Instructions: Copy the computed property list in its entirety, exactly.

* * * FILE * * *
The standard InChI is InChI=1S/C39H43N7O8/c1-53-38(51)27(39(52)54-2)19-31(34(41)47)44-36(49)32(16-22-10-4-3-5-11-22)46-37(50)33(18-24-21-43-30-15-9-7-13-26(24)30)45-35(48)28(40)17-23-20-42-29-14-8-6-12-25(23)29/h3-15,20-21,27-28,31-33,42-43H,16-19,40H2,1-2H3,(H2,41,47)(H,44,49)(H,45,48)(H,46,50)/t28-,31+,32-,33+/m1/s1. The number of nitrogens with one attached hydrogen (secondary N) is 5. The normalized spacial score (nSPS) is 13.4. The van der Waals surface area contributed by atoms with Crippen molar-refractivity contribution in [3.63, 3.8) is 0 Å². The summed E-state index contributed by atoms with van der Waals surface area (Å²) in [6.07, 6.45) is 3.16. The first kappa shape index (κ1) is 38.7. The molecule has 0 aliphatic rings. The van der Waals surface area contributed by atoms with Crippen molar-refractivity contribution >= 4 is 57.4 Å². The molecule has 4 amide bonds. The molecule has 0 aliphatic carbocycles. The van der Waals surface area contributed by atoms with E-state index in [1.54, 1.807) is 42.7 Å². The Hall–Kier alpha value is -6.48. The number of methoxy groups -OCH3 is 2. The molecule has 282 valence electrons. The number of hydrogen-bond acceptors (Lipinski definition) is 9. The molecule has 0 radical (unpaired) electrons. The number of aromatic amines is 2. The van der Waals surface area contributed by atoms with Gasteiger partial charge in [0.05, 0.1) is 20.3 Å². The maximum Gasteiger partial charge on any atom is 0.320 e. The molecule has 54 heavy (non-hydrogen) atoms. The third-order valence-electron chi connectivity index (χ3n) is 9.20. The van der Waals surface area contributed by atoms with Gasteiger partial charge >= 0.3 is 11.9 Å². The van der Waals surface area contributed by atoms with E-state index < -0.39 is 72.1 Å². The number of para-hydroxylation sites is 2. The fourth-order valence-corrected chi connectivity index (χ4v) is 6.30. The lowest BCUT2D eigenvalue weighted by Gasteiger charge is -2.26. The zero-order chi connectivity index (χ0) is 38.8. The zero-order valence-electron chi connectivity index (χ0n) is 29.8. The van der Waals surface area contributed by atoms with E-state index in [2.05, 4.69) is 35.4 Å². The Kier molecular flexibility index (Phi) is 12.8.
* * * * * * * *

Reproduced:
The standard InChI is InChI=1S/C39H43N7O8/c1-53-38(51)27(39(52)54-2)19-31(34(41)47)44-36(49)32(16-22-10-4-3-5-11-22)46-37(50)33(18-24-21-43-30-15-9-7-13-26(24)30)45-35(48)28(40)17-23-20-42-29-14-8-6-12-25(23)29/h3-15,20-21,27-28,31-33,42-43H,16-19,40H2,1-2H3,(H2,41,47)(H,44,49)(H,45,48)(H,46,50)/t28-,31+,32-,33+/m1/s1. The number of nitrogens with one attached hydrogen (secondary N) is 5. The normalized spacial score (nSPS) is 13.4. The van der Waals surface area contributed by atoms with Crippen molar-refractivity contribution in [3.63, 3.8) is 0 Å². The summed E-state index contributed by atoms with van der Waals surface area (Å²) in [6.07, 6.45) is 3.16. The first kappa shape index (κ1) is 38.7. The molecule has 0 aliphatic rings. The van der Waals surface area contributed by atoms with Crippen molar-refractivity contribution >= 4 is 57.4 Å². The molecule has 4 amide bonds. The molecule has 0 aliphatic carbocycles. The van der Waals surface area contributed by atoms with E-state index in [1.54, 1.807) is 42.7 Å². The Hall–Kier alpha value is -6.48. The number of methoxy groups -OCH3 is 2. The molecule has 282 valence electrons. The number of hydrogen-bond acceptors (Lipinski definition) is 9. The molecule has 0 radical (unpaired) electrons. The number of aromatic amines is 2. The van der Waals surface area contributed by atoms with Gasteiger partial charge in [0.05, 0.1) is 20.3 Å². The maximum Gasteiger partial charge on any atom is 0.320 e. The molecule has 54 heavy (non-hydrogen) atoms. The third-order valence-electron chi connectivity index (χ3n) is 9.20. The van der Waals surface area contributed by atoms with Gasteiger partial charge >= 0.3 is 11.9 Å². The van der Waals surface area contributed by atoms with E-state index < -0.39 is 72.1 Å². The number of para-hydroxylation sites is 2. The fourth-order valence-corrected chi connectivity index (χ4v) is 6.30. The lowest BCUT2D eigenvalue weighted by Gasteiger charge is -2.26. The zero-order chi connectivity index (χ0) is 38.8. The zero-order valence-electron chi connectivity index (χ0n) is 29.8. The van der Waals surface area contributed by atoms with E-state index in [2.05, 4.69) is 35.4 Å². The Kier molecular flexibility index (Phi) is 12.8.